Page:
August 16, 2022

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Trauma-Informed Care | American Academy of Pediatrics


Experiences in childhood, both positive and negative, have a significant effect on subsequent health, mental health, and developmental trajectories. For many children and adolescents, traumatic experiences are all too common. Almost one-half of American children, or 34 million younger than 18 years, have faced at least 1 potentially traumatic early childhood experience.1–7 Such traumas may include those originating outside the home, such as community violence, natural disasters, unintentional injuries, terrorism, immigrant or refugee traumas (including detention, discrimination,6,8,9 or racism), and/or those involving the caregiving relationship, such as intimate partner violence, parental substance use, parental mental illness, caregiver death, separation from a caregiver, neglect, or abuse, originally defined as adverse childhood experiences (ACEs).10 For many children, medical events, such as injury, medical procedures, and/or invasive medical treatments, can be traumatic. Given the robust science explaining the physiologic consequences of accumulated trauma experiences on the brain and body,11–14 there have been calls for pediatric clinicians to address childhood trauma and child traumatic stress.10,14–16 However, practical guidance about how to consider, address, and operationalize this care, although necessary, has been insufficient.

Pediatric clinicians are on the front lines of caring for children and adolescents and, thus, have the greatest potential for early identification of and response to childhood trauma. Data indicate that, although pediatric providers intuitively understand the negative effects of trauma, they report a lack of knowledge, time, and resources as major barriers to providing trauma-informed care (TIC).5,6 Yet, experts believe that the complete assessment of child and adolescent behavioral, developmental, emotional, and physical health requires consideration of trauma as part of the differential diagnosis to improve diagnostic accuracy and appropriateness of care.17,18

TIC is defined by the National Child Traumatic Stress Network as medical care in which all parties involved assess, recognize, and respond to the effects of traumatic stress on children, caregivers, and health care providers. This includes attention to secondary traumatic stress (STS), the emotional strain that results when an individual hears about the first-hand trauma experiences of another. In the clinical setting, TIC includes the prevention, identification, and assessment of trauma, response to trauma, and recovery from trauma as a focus of all services. TIC can be conceptualized in a public health stratification, as summarized in Table 1:

  • primary prevention of trauma and promotion of resilience;

  • secondary prevention and intervention for those exposed to potentially traumatic experiences, including caregivers, siblings, guardians, and health care workers; and

  • tertiary care for children who display symptoms related to traumatic experiences.


Range of Trauma Experiences, Symptoms, and Response

This clinical report and the accompanying policy statement19 address secondary prevention and intervention: practical strategies for identifying children at risk for trauma and/or experiencing trauma symptoms. “Children,” unless otherwise specified, refers to youth from birth to 21 years of age. These clinical strategies and skills include the following16,20:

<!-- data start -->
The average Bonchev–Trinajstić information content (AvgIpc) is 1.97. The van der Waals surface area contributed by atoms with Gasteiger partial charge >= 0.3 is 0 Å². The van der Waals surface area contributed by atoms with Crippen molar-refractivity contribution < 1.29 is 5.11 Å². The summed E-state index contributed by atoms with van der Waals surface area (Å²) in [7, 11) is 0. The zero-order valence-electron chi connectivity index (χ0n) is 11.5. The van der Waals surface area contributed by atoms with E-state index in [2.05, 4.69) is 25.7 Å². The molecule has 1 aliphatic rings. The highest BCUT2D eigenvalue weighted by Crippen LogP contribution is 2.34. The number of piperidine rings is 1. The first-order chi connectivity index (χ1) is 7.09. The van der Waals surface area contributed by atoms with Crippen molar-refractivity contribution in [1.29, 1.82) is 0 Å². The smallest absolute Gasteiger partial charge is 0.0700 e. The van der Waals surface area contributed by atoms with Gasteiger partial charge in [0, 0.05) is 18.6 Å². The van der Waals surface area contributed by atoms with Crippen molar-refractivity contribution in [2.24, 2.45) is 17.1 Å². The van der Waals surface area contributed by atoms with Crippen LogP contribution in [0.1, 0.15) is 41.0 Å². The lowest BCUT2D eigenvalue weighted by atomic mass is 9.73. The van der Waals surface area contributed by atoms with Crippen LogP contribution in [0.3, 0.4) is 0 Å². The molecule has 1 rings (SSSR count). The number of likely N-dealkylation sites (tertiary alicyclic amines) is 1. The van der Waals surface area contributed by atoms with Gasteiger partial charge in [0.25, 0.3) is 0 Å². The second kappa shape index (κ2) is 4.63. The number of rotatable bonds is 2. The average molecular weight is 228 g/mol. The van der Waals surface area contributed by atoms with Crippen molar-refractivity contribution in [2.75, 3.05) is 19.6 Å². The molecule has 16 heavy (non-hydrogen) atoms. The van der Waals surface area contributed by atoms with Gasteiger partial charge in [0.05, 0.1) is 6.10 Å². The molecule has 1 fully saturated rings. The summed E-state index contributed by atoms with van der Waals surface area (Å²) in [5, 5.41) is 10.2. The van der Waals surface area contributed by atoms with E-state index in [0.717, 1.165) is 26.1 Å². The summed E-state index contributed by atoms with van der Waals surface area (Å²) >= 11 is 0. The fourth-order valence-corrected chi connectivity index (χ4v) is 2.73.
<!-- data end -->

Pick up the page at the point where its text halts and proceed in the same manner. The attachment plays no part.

• knowledge about trauma and its potential lifelong effects;

  • support for the caregiver-child relationship to build resilience and prevent traumatic stress reactions;

  • screening for trauma history and symptoms;

  • recognition of cultural context of trauma experiences, response, and recovery;

  • anticipatory guidance for families and health care workers;

  • avoidance of retraumatization;

  • processes for referral to counseling with evidence-based therapies when indicated; and

  • attention to the prevention and treatment of STS and associated sequelae.

Pediatricians have a powerful voice and reach that could promote the policies and procedures necessary to transform pediatric health care into a TIC system. This guidance for pediatric clinicians is organized around 5 strategies for implementation to become trauma informed: awareness, readiness, detection and assessment, management, and integration. The companion policy statement19 outlines broad recommendations for implementing TIC in child health systems.


Pediatric clinicians can promote resilience, identify adversity and trauma, and ameliorate the effects of adversity in their work with children and families. Although the epidemiology and physiology of trauma have been explored in the literature,9,12,13,21,22 few concepts have been translated into the provision of practical TIC in pediatric settings.6,16,23 Awareness of the science and epidemiology of trauma provides the scientific grounding for the practices of TIC.

Safe, Stable, and Nurturing Relationships

The most fundamental adaptational mechanism for any child is a secure relationship with a safe, stable, nurturing adult who is continuous over time in the child’s life.24 This is usually the child’s parent or caregiver but can involve extended family and biological or fictive kin. It is in the protective context of this secure relationship that the child develops the varied resilience skills that will prevent or ameliorate the effects of cumulative adversities. The nurturing caregiver protects the child from harm, mediates the world for the child, and helps the child to develop the adaptive skills to manage stressful experiences. Physiology, in addition to psychology, is affected by protective relationships.14,25–27

Toxic Stress and Trauma